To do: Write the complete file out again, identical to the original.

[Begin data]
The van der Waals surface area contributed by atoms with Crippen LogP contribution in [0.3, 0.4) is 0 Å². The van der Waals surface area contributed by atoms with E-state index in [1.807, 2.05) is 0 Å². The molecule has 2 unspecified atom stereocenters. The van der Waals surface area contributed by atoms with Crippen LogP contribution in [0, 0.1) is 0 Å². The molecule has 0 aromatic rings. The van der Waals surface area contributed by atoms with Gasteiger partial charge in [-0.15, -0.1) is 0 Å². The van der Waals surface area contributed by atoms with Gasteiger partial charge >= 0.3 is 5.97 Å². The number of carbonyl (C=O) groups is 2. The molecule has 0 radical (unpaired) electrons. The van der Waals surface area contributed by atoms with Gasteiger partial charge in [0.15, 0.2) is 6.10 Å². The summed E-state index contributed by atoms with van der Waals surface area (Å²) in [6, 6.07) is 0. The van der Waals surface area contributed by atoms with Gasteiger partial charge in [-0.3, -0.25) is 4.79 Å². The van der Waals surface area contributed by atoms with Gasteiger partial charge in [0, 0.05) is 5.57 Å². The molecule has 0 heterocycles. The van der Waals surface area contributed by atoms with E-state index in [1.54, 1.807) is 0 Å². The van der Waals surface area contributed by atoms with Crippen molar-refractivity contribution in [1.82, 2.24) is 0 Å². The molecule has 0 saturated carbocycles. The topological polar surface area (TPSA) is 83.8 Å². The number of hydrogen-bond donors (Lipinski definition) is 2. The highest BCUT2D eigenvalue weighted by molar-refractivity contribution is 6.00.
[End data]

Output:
The van der Waals surface area contributed by atoms with Crippen LogP contribution in [0.3, 0.4) is 0 Å². The van der Waals surface area contributed by atoms with E-state index in [1.807, 2.05) is 0 Å². The molecule has 2 unspecified atom stereocenters. The van der Waals surface area contributed by atoms with Crippen LogP contribution in [0, 0.1) is 0 Å². The molecule has 0 aromatic rings. The van der Waals surface area contributed by atoms with Gasteiger partial charge in [-0.15, -0.1) is 0 Å². The van der Waals surface area contributed by atoms with Gasteiger partial charge >= 0.3 is 5.97 Å². The number of carbonyl (C=O) groups is 2. The molecule has 0 radical (unpaired) electrons. The van der Waals surface area contributed by atoms with Gasteiger partial charge in [0.15, 0.2) is 6.10 Å². The summed E-state index contributed by atoms with van der Waals surface area (Å²) in [6, 6.07) is 0. The van der Waals surface area contributed by atoms with Gasteiger partial charge in [-0.3, -0.25) is 4.79 Å². The van der Waals surface area contributed by atoms with Gasteiger partial charge in [0, 0.05) is 5.57 Å². The molecule has 0 heterocycles. The van der Waals surface area contributed by atoms with E-state index in [1.54, 1.807) is 0 Å². The van der Waals surface area contributed by atoms with Crippen molar-refractivity contribution in [1.82, 2.24) is 0 Å². The molecule has 0 saturated carbocycles. The topological polar surface area (TPSA) is 83.8 Å². The number of hydrogen-bond donors (Lipinski definition) is 2. The highest BCUT2D eigenvalue weighted by molar-refractivity contribution is 6.00.